The local indie thriller ‘The Day Hollywood Died’, recently had its Sydney premiere, and we caught up with Drew Pearson, who plays the anonymous lead.
Drew Pearson describes the experience of having The Day Hollywood Died premiere at Sydney's Entertainment Quarter as nerve-racking. "You can never exactly know how the audience will respond. Especially with Ronnie S. Riskalla [director] and K.G. Donovan [writer] stretching pretty much every boundary in a small cult film. But it had been in post for quite some time and it was such a relief to see it hit the big screen with a packed audience."
The Aussie film's (which has the tag line "His name isn't important. His story is.") structure coincides with Pearson's character suffering from amnesia after a botched burglary. The premise is reminiscent of Memento, the narrative leads you to question where memory ends and mania begins with alternating colour hues to askew one from the other.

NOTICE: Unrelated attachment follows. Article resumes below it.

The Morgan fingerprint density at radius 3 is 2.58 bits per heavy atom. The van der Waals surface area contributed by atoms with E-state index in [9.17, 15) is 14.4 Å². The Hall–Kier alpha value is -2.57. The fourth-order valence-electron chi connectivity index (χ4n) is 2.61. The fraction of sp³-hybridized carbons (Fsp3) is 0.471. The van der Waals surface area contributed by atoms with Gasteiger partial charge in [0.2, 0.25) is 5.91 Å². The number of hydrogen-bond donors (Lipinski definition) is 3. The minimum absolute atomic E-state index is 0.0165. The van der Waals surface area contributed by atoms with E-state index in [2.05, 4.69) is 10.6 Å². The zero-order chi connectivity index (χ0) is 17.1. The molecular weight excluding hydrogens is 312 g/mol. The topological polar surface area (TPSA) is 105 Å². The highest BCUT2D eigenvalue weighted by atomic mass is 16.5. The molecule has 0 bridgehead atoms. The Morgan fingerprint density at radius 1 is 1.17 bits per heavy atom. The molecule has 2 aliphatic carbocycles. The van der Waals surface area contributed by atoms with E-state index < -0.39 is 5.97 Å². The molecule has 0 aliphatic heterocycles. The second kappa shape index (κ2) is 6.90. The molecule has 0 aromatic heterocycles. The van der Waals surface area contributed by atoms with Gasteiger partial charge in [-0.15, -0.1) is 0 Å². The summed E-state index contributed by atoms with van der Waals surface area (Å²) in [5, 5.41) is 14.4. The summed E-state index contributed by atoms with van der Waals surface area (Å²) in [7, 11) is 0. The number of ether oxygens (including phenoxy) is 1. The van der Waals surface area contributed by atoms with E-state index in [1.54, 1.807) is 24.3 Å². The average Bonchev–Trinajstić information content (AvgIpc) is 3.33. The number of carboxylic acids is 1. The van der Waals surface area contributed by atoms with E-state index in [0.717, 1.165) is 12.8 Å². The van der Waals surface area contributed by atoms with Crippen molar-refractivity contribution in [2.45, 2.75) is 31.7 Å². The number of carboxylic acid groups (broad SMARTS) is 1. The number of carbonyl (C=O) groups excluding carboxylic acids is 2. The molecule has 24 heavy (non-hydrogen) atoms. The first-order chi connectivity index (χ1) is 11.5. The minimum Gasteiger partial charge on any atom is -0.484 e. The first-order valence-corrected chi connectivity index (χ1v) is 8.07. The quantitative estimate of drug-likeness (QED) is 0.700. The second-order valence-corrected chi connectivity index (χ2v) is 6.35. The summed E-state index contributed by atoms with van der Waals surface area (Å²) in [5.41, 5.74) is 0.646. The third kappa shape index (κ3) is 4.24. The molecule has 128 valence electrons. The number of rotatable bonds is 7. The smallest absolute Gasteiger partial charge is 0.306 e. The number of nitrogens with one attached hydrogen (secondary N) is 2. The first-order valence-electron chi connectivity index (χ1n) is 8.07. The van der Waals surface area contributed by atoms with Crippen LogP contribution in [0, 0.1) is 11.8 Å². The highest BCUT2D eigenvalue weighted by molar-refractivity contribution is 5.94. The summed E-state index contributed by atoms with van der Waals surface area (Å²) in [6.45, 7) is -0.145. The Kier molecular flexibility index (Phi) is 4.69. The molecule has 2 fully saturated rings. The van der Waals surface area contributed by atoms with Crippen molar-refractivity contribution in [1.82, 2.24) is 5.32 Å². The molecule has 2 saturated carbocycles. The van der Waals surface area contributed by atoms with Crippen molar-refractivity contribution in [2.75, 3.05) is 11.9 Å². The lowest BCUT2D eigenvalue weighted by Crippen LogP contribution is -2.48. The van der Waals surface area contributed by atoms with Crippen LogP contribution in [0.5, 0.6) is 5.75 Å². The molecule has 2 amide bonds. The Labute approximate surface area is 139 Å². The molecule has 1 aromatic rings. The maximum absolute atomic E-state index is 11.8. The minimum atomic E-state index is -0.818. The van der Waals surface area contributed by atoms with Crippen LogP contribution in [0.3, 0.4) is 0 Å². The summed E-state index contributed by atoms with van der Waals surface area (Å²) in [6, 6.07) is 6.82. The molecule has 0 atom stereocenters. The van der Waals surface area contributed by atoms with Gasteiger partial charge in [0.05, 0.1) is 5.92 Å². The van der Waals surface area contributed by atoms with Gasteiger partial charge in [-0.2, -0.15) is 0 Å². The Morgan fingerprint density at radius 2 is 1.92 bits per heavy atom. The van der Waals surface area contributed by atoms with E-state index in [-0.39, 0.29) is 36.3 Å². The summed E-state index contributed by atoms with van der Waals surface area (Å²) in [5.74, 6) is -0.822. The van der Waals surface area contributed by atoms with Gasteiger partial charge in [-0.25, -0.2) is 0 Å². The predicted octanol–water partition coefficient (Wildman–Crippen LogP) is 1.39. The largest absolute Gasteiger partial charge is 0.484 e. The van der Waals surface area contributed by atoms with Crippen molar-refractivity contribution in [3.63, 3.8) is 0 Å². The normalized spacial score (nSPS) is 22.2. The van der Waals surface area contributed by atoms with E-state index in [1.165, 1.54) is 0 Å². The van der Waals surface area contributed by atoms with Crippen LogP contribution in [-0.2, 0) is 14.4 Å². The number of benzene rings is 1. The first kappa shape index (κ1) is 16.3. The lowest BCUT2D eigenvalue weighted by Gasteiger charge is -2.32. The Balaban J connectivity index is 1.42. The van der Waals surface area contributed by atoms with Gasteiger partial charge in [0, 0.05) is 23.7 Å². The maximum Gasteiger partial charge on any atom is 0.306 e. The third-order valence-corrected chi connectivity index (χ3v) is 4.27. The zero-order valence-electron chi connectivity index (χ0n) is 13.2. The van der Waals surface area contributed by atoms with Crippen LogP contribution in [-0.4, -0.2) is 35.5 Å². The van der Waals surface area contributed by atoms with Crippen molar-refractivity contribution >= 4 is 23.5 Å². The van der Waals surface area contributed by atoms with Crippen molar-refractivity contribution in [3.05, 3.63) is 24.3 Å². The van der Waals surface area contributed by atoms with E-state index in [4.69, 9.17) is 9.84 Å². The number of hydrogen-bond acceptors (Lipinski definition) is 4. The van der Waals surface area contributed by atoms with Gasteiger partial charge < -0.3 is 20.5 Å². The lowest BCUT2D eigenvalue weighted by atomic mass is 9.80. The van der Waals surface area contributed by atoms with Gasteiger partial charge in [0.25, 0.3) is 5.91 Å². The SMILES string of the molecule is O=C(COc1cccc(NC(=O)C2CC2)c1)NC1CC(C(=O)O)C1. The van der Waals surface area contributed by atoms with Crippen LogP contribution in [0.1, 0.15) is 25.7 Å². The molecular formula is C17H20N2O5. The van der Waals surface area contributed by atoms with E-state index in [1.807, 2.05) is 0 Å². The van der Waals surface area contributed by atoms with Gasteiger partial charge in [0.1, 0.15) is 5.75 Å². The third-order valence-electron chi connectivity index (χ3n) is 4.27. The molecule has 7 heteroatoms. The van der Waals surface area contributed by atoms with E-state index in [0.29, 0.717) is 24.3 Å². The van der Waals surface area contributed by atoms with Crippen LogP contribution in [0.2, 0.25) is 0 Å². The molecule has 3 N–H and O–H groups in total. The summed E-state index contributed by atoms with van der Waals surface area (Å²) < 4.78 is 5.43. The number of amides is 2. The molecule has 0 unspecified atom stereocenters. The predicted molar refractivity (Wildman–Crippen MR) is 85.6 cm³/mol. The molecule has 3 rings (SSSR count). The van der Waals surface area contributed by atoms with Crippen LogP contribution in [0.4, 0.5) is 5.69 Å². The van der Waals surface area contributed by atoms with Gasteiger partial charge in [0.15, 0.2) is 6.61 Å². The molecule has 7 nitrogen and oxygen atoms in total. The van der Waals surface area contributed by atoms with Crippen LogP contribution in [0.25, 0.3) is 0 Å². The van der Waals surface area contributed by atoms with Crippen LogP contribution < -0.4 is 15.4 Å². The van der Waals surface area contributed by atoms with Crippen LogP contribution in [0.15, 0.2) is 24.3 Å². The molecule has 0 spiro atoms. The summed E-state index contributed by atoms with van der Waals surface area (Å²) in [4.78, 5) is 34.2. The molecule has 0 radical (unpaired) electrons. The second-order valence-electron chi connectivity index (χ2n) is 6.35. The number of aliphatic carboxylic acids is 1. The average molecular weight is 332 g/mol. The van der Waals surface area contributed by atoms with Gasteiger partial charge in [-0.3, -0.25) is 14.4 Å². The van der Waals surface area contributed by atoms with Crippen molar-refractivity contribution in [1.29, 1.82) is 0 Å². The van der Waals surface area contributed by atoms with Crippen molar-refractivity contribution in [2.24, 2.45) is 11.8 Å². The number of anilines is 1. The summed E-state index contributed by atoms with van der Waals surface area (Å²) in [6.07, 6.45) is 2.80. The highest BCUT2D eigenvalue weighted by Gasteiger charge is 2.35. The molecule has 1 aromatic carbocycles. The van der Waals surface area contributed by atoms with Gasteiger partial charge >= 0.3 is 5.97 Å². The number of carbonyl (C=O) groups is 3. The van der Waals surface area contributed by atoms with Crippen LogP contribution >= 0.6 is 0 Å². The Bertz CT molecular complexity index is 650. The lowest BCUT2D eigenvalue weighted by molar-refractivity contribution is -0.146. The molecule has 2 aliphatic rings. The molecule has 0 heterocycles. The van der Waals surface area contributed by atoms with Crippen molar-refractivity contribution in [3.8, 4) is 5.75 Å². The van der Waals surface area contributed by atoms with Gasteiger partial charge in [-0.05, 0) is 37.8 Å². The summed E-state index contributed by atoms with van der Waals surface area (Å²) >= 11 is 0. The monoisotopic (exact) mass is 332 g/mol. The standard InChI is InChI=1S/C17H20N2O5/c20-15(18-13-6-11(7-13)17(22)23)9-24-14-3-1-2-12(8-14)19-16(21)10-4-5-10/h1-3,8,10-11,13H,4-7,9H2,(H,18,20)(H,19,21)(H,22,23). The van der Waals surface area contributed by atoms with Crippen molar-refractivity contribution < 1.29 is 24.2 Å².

"It's one of those films where if you don't stay focused or miss out on a second of the film, you lose track of the story and back stories," Pearson tells us, "but there are opportunities to jump back on it when given the opportunity. A lot of cinema-goers were exchanging thoughts and realisations trying to de-construct the puzzle after the screening which was great to see. They were intrigued by the writing.
"The specials effects had some serious explosions and when you have SFX artists that have worked on Happy Feet and Knowing, you realise you're in safe hands," Pearson says.
Pearson says that despite having a low budget, the acting scenes were just as explosive. "With Maroun Joseph [Garage Days], Nenif David [Rescue Special Ops] and Tommy Bradson constantly supporting you and giving you fantastic performances to work off, really makes the shoot so much easier. The chemistry was amazing and you create dynamite when you have that kind of chemistry."
The Day Hollywood Died made the official selection at the ECU European Independent Film Festival in Paris. In Australia, look out for its release in selected cinemas in some states, then on DVD and other avenues.
For more information on the film, head here.
Picture caption: Pearson with director Ronnie S. Riskalla at the film's Sydney premiere at Fox Studios.